But perhaps the greatest triumph of The Fall is the palpable father-daughter chemistry between Catinca’s and Lee’s characters. More than the vivid cinematography or the intricate layering of reality upon fantasy upon reality, these two actors work surprisingly well together. They make the perfect bandit duo in their fantasy world and affectionate friends in the real world. Lee couldn’t have done better to portray himself as her fictional “long lost” bandit-masked father than if he really had been.

For those who have a hard time placing Roy’s actor, it is the one and only: the Lee Pace. With a face that not only blends fluidly from emotion to emotion but can also shift with ease on the gender spectrum, his acting skills are on a level that I have never before encountered. I didn’t realize how many films I had seen him in until I consulted The Google Machine for proof of his existence outside of Pushing Daisies. Apparently, I’d seen him in many, many films but had never realized. He looks like someone new each time, which I attribute more to his unique ability to assume entirely new sets of mannerisms for each of his characters than to a wardrobe department, although they did a stand up, ovation worthy job on The Hobbit for his character. I sincerely believe that he deserves any role he wants.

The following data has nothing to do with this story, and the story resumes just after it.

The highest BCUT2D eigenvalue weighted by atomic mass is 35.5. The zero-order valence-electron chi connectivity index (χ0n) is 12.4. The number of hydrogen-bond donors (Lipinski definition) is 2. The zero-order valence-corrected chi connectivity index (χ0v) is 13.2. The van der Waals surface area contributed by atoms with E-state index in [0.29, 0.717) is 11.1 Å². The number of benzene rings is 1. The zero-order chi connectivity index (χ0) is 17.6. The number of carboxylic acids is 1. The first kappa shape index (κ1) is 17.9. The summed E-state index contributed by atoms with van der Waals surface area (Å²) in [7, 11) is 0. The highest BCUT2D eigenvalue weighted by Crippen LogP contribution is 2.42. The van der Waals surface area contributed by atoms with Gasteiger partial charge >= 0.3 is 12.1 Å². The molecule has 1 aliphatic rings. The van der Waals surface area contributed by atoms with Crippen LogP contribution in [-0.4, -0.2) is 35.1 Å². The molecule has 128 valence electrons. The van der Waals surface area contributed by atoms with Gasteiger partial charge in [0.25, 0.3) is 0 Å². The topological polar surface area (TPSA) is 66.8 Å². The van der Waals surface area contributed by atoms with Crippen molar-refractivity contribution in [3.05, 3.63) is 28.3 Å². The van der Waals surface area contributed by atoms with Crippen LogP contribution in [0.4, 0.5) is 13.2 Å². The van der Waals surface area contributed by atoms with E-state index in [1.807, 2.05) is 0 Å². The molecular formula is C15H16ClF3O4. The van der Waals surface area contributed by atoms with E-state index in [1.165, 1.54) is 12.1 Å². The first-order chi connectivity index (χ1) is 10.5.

And not to be outdone by her incredibly talented cast member, Catinca is also quite the actress herself despite being so young. Perhaps it’s her inexperience and vitality that help her shine in such a heavy role. There are no pretenses. Even as she sobs for Lee Pace’s character to choose life over death, I am hard pressed to find a single moment when she is not 100% convincing. She is honest and raw, realistically so. Her childlike optimism and ingenuity have lent this film the perfect amount of innocence to counterbalance the darkness. And if you’re perceptive enough, you can see her growing up with the film: her height adjusting, her English skills improving, her affectionate bond with Lee developing on level within and -out of the role – all of it that much more endearing. The Fall was an excellent debut into the film industry for her, though I am rather sad to see that she has not secured many more roles since then. Maybe, that is for the better – seeing how so many child stars end up like Shia LaBeouf or Amanda Bynes.

The film is not without its gaffes but it is cleverly scripted so that viewers will gain fresh insight each time they re-watch to catch missed moments, segues, and facial expressions. In all, it is incredible in its scope and breadth of creativity. The melding of cultures, the subtle unfolding of its subplots, and the breathtaking candor with which it grasps a harsh and terrifying reality… if you have two hours to devote to this film, it will be well spent.